19 Comments on “278: Making faces”

  1. thebigbookofdating says:

    O my, what amazing photos, the big cats are amazing up close!

  2. anhinga says:

    I’m as ambivelent (sp) as you about zoos. Nice pictures.

  3. Kieran Hamilton says:

    Great shots, especially the snow leopard and tigers, such beautiful animals. I know what you mean about zoo’s, I have mixed feelings about them. Although when I go to the zoo I’m like a child! Edinburgh zoo has lots and lots of penguins who seem very happy. They have a penguin march outside the enclosure, and the penguin who leads the march is an honorary colonel-in-chief of the Norwegian army and has been knighted, seriously!

  4. jenna says:

    We had the BEST groundhog growing up. He ate the weeds. He helped himself to the vegetable and flower garden weeds regularly. So polite.

    I have the same ambiguous mindset towards zoos. I think they’re getting better, but it didn’t stop me from adding my name to the petition to relocate the elephants from my local zoo to a much more elephant-friendly place. I miss seeing them, but they deserve lots and lots of acres, not one tiny, walled enclosure.

  5. jenna says:

    I meant ambivalent. Not ambiguous. I was just reading “ambiguous” in an article next to my keyboard. Heh.

  6. Just a truly amazing post, thanks for sharing it with us 🙂

  7. Kel says:

    love that photo of the lion sleeping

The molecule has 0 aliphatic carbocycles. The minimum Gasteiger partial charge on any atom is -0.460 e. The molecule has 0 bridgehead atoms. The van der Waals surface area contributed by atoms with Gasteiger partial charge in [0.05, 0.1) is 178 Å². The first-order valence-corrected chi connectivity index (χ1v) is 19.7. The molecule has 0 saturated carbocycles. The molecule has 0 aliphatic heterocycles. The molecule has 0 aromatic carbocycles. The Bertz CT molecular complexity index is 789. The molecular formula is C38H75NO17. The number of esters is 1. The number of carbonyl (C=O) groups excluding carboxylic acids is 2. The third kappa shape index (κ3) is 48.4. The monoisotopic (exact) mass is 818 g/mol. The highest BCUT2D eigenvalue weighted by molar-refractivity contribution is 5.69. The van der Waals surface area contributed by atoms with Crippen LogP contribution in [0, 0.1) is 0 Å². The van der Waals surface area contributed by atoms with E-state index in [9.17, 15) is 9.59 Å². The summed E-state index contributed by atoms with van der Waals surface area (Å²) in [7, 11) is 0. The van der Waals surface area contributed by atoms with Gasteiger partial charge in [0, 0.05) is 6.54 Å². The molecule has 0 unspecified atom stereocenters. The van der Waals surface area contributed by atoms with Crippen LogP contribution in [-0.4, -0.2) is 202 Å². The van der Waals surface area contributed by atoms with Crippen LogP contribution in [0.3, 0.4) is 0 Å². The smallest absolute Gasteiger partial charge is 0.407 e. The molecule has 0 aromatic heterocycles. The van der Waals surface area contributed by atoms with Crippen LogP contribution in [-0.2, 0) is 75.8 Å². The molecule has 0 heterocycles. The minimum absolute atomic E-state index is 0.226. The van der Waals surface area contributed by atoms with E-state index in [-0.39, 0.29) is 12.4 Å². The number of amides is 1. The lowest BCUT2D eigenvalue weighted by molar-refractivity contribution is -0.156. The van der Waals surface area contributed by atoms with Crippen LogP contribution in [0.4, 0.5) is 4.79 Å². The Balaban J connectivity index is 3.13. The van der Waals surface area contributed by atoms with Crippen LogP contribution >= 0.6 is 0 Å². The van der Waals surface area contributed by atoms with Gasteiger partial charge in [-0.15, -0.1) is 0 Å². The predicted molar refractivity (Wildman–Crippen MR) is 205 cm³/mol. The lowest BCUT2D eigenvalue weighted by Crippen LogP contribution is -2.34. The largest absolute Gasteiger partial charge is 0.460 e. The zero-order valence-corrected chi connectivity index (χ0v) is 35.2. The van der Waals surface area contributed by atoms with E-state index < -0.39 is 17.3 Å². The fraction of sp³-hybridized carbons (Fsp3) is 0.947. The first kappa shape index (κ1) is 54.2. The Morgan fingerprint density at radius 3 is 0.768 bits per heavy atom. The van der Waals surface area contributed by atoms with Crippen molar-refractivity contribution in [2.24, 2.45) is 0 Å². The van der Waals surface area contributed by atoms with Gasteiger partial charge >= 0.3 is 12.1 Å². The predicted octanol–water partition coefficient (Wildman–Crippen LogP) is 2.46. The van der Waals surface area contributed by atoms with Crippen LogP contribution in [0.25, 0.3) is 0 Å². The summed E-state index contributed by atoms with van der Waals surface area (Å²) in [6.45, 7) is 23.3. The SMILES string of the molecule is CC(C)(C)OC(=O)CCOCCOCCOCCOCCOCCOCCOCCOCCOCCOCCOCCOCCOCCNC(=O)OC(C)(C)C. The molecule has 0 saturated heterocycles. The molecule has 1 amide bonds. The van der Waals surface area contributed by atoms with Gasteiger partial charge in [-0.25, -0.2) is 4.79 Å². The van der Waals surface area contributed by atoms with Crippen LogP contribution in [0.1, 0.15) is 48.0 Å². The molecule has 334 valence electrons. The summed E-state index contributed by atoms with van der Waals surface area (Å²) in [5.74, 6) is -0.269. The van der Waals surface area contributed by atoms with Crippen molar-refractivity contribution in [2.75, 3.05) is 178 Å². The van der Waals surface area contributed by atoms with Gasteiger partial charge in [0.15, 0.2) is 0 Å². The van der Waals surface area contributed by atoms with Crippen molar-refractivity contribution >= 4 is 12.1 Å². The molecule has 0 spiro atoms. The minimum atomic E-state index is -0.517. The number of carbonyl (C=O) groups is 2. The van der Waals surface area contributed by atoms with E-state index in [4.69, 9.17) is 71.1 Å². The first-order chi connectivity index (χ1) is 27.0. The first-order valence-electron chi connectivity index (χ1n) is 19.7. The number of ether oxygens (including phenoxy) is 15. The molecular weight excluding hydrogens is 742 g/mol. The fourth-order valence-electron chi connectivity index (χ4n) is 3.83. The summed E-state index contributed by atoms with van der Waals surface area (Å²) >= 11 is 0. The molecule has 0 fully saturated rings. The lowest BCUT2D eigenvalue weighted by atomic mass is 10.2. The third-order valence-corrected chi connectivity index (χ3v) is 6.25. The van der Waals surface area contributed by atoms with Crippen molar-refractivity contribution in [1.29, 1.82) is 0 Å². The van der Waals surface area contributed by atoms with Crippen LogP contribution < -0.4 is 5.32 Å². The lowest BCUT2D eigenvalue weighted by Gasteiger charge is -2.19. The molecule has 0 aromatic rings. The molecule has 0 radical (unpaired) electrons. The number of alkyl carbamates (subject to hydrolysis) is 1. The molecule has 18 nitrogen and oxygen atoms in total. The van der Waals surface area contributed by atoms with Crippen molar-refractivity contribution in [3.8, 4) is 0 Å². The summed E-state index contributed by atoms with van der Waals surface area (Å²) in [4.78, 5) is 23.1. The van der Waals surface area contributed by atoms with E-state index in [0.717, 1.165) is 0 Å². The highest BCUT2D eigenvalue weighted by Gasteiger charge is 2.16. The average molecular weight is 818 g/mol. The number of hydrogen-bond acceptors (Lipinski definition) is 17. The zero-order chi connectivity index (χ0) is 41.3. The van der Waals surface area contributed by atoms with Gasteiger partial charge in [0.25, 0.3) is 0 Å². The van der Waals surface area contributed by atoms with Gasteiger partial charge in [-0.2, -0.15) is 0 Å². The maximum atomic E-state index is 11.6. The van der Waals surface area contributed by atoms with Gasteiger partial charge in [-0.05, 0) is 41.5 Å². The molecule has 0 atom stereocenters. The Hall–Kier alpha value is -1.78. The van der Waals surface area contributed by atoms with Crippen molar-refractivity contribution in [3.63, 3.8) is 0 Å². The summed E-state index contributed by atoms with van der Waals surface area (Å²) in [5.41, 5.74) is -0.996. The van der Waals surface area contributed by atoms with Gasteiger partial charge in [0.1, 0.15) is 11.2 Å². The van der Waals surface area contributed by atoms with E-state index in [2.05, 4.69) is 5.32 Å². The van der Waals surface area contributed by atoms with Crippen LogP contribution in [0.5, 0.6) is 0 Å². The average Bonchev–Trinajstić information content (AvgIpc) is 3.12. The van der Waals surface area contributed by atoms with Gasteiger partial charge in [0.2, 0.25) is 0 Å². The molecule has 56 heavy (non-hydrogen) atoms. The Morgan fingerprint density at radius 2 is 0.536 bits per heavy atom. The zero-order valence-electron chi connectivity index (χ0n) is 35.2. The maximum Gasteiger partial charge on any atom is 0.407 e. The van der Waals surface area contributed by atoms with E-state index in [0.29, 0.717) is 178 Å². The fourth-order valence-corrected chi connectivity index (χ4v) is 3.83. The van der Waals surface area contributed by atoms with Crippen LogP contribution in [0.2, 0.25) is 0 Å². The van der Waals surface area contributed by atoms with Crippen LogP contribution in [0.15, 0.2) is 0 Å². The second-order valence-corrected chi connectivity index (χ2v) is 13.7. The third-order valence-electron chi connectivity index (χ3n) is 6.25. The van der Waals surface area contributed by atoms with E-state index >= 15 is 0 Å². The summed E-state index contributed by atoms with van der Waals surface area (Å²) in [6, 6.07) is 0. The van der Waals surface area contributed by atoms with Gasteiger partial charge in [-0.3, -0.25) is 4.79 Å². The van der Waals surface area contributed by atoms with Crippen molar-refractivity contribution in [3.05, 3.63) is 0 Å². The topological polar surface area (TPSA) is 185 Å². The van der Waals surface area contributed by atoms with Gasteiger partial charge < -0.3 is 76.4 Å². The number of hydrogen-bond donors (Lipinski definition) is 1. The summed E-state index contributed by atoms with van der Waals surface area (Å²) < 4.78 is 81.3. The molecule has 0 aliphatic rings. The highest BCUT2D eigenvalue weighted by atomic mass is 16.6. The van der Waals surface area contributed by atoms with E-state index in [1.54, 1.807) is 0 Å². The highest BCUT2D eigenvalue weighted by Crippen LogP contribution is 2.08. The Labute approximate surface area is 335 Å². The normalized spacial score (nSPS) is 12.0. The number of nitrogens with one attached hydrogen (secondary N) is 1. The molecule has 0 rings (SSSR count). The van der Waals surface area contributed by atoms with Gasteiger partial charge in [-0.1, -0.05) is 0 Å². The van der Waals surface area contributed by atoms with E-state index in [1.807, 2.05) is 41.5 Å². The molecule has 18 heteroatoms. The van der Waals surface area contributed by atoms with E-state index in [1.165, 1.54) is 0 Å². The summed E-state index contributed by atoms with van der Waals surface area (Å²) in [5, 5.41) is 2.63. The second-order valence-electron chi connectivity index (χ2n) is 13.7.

the raspberries look luscious and the black-eyed susan looks like a dancing ballerina

  8. Zoos also make me sad! So sad. Though not as sad as a visit to the circus does. That really bothers me.

    Love your garden photos. The biggest problems we have with pests in our city garden are our own damn dogs!

    Great post, Robin!


  9. Karma says:

    I really enjoyed this post. I love the animal faces. Although I don’t know if it is the case or not, I like to think that zoo animals are mostly rescues or born-in-captivity; animals that wouldn’t necessarily have a better life if they were wild. Best wishes for recovery of the veggie garden.

  10. bearyweather says:

    OMGosh I need your trap. My groundhog (woodchuck as we call them here) comes right up on the front porch and surveys the yard. I have written posts about him before, but he has been especially bad this year. He ate all of my pansies and then dug the dirt out of the pots on the porch looking for something. My vegetables are protected with some fencing or I am guessing those would be gone, too. I am also in a daily battle with him as he tries to dig a new tunnel under my garage. He digs, I fill it in. He has to go somewhere else. Trouble is, I am in the middle of nowhere … wonder if someone “relocated” him here?

    I have the same mixed feelings about the zoo.

  11. SAJ says: